(on camera): The public approval of Congress is still pretty low. Does that surprise you?

DONNELLY: No, because what they see every day on television is deadlock, fights and screaming. What you don't see every day is large groups of both Democrats and Republicans coming together saying how can we work through this process.

BASH (voice-over): One thing that is bipartisan, the blame. The public doesn't trust either party, 52 percent say policies of Democratic congressional leaders will move the country in the wrong direction. Republican leaders fare only slightly worse at 54 percent saying the GOP will move the country in the wrong direction. Moderate Republican Susan Collins spent the year organizing bipartisan discussion to solve big problems. She wants America to have hope for 2014.

SENATOR SUSAN COLLINS (R), MAINE: Now the hope that the American people will realize that there are some of us who are trying to build bridges and bring people together and solve problems.


BASH: Congress did leave for the year on a higher note than when it started, passing a bipartisan budget through the House and the Senate. Several senators told me that they had people coming up to them all over their states thanking them for being reasonable. One told me at first he thought it was a nice compliment, but then he realized that's a pretty low bar. Dana Bash, CNN, Washington.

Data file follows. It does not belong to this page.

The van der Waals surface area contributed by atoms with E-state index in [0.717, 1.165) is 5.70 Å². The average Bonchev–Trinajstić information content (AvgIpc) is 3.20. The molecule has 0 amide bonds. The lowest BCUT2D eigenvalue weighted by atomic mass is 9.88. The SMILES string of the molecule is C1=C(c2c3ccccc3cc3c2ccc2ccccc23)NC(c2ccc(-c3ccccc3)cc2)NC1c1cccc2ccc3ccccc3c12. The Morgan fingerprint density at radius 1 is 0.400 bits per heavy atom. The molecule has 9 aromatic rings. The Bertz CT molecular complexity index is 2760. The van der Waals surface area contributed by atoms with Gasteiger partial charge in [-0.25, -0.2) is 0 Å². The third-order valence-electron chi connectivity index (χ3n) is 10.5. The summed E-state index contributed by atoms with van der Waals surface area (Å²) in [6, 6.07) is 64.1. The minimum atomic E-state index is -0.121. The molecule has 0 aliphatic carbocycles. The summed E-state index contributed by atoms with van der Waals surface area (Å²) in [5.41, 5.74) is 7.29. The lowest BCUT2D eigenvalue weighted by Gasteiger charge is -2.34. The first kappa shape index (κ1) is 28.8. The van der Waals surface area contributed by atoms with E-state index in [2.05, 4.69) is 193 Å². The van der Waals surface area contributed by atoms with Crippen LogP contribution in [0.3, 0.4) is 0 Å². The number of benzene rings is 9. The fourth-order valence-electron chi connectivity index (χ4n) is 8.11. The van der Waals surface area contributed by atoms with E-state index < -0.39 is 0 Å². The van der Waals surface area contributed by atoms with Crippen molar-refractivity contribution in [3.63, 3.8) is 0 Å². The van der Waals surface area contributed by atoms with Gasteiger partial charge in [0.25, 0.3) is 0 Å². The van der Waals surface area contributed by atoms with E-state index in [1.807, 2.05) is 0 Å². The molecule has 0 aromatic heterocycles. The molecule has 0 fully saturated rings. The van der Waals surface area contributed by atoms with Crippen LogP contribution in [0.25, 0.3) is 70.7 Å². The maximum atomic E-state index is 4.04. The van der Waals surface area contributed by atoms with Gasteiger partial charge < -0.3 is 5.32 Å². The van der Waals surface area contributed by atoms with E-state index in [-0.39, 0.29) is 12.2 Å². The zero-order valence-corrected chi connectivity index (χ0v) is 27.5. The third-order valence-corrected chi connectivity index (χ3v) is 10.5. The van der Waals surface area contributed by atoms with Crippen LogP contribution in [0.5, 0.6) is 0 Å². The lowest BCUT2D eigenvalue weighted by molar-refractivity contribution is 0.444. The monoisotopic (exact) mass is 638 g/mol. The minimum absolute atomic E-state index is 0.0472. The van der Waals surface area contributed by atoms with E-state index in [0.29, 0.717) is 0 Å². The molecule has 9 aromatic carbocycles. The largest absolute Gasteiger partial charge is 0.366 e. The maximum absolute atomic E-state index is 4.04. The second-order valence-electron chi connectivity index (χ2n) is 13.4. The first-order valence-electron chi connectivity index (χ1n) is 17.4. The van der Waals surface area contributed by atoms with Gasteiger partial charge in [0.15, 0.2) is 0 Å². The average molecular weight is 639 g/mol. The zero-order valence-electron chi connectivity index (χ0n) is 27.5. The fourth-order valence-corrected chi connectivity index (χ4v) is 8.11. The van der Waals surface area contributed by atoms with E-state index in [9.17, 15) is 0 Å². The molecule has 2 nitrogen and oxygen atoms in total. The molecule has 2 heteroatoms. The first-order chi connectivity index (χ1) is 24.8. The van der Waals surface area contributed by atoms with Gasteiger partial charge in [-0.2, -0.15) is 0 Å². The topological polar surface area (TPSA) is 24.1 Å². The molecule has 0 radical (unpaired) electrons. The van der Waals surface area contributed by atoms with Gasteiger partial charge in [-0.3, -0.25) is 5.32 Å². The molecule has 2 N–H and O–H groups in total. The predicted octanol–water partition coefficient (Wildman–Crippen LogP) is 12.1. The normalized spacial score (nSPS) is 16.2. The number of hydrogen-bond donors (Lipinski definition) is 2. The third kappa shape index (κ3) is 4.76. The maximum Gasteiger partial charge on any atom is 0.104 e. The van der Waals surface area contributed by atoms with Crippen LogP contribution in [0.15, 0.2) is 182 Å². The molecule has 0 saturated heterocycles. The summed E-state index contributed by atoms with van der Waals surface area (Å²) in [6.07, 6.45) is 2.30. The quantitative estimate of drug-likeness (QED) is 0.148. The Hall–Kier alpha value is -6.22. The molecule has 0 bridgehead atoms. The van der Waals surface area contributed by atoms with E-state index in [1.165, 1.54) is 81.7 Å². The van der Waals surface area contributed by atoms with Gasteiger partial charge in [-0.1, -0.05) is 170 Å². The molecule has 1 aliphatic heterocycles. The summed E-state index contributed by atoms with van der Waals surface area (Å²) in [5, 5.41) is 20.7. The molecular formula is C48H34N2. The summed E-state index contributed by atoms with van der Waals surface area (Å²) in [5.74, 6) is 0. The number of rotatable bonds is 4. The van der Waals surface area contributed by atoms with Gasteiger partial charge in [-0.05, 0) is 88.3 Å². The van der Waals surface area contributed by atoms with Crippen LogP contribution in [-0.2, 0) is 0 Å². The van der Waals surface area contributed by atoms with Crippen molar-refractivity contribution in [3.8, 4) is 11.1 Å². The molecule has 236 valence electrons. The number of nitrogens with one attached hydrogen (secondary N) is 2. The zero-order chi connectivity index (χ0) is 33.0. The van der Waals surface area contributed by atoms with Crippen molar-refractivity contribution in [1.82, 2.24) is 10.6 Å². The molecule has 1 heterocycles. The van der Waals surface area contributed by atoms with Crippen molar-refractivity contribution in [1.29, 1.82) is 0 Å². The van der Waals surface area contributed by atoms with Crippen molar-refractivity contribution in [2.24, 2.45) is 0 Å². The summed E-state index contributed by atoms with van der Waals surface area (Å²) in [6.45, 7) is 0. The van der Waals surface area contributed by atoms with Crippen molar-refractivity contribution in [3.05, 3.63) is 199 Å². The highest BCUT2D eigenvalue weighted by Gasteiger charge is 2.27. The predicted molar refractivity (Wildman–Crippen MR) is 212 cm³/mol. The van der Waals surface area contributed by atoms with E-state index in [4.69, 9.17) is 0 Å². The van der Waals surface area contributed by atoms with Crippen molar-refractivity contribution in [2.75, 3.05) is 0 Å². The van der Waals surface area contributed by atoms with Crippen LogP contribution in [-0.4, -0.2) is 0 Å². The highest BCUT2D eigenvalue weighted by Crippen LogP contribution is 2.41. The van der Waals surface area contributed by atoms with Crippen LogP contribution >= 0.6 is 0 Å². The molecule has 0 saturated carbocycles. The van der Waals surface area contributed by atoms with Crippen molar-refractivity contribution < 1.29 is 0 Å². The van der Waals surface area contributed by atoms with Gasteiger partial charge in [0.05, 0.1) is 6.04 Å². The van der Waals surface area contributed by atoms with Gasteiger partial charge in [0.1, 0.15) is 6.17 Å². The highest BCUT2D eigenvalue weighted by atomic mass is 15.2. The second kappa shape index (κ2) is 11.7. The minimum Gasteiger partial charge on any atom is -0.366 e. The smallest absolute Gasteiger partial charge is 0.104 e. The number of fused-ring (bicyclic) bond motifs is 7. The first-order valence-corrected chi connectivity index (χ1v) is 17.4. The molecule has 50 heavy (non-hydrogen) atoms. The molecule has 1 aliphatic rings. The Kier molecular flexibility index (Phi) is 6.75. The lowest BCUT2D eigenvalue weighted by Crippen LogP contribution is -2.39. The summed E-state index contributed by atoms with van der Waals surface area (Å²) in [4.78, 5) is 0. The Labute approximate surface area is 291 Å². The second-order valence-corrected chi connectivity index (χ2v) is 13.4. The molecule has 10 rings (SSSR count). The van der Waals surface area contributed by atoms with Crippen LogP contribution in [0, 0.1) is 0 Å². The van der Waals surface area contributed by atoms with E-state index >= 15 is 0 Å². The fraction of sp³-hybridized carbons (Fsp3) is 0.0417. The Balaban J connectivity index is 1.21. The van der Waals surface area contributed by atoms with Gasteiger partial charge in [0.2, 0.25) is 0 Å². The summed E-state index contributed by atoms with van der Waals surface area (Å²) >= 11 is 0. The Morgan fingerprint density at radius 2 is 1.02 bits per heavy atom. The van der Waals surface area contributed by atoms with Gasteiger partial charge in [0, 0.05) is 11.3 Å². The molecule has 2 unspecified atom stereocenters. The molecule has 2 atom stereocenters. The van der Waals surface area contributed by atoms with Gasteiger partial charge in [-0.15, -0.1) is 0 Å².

COSTELLO: Yes, it is.

Some minimum wage workers are about to get a much-needed pay raise next week. How much? Well, it depends on where you live. CNN's Jennifer Westhoven joins us with details. Good morning.

JENNIFER WESTHOVEN, CNN CORRESPONDENT: Good morning. Yes, in a lot of states, they're looking at, at least a little bit of a bump. Sometimes when this is your salary for the year, that little bump makes a big difference. Check out our map. You can see the states where we are seeing the minimum wage go up a bit. In some states it's only 10 cents an hour. That's not a big deal.